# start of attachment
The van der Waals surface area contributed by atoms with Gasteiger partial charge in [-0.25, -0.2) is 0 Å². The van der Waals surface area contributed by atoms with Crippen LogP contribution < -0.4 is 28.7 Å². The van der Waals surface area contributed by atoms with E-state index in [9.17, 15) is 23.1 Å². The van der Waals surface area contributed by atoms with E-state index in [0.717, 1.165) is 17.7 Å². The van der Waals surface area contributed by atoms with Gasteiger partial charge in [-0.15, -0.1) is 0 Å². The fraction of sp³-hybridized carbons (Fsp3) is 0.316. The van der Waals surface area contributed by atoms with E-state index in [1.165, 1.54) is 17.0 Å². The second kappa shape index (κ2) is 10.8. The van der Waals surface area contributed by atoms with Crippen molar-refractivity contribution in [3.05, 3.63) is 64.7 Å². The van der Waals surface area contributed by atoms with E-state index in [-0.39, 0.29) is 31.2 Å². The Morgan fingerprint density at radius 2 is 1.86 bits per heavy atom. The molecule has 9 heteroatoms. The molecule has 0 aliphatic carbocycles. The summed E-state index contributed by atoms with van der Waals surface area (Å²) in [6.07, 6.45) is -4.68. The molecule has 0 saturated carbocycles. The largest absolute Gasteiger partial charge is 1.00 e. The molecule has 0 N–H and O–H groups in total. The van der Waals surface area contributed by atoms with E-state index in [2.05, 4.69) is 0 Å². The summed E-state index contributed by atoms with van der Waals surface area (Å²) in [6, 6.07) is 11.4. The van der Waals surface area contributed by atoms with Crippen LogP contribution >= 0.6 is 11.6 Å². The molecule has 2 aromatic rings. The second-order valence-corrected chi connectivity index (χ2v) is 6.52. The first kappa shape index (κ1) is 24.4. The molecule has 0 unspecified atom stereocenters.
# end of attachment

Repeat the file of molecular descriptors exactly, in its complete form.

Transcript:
The van der Waals surface area contributed by atoms with Gasteiger partial charge in [-0.25, -0.2) is 0 Å². The van der Waals surface area contributed by atoms with Crippen LogP contribution < -0.4 is 28.7 Å². The van der Waals surface area contributed by atoms with E-state index in [9.17, 15) is 23.1 Å². The van der Waals surface area contributed by atoms with E-state index in [0.717, 1.165) is 17.7 Å². The van der Waals surface area contributed by atoms with Gasteiger partial charge in [-0.15, -0.1) is 0 Å². The fraction of sp³-hybridized carbons (Fsp3) is 0.316. The van der Waals surface area contributed by atoms with E-state index in [1.165, 1.54) is 17.0 Å². The second kappa shape index (κ2) is 10.8. The van der Waals surface area contributed by atoms with Crippen molar-refractivity contribution in [3.05, 3.63) is 64.7 Å². The van der Waals surface area contributed by atoms with E-state index in [-0.39, 0.29) is 31.2 Å². The Morgan fingerprint density at radius 2 is 1.86 bits per heavy atom. The molecule has 9 heteroatoms. The molecule has 0 aliphatic carbocycles. The summed E-state index contributed by atoms with van der Waals surface area (Å²) in [6.07, 6.45) is -4.68. The molecule has 0 saturated carbocycles. The largest absolute Gasteiger partial charge is 1.00 e. The molecule has 0 N–H and O–H groups in total. The van der Waals surface area contributed by atoms with E-state index in [2.05, 4.69) is 0 Å². The summed E-state index contributed by atoms with van der Waals surface area (Å²) in [6, 6.07) is 11.4. The van der Waals surface area contributed by atoms with Crippen LogP contribution >= 0.6 is 11.6 Å². The molecule has 2 aromatic rings. The second-order valence-corrected chi connectivity index (χ2v) is 6.52. The first kappa shape index (κ1) is 24.4. The molecule has 0 unspecified atom stereocenters.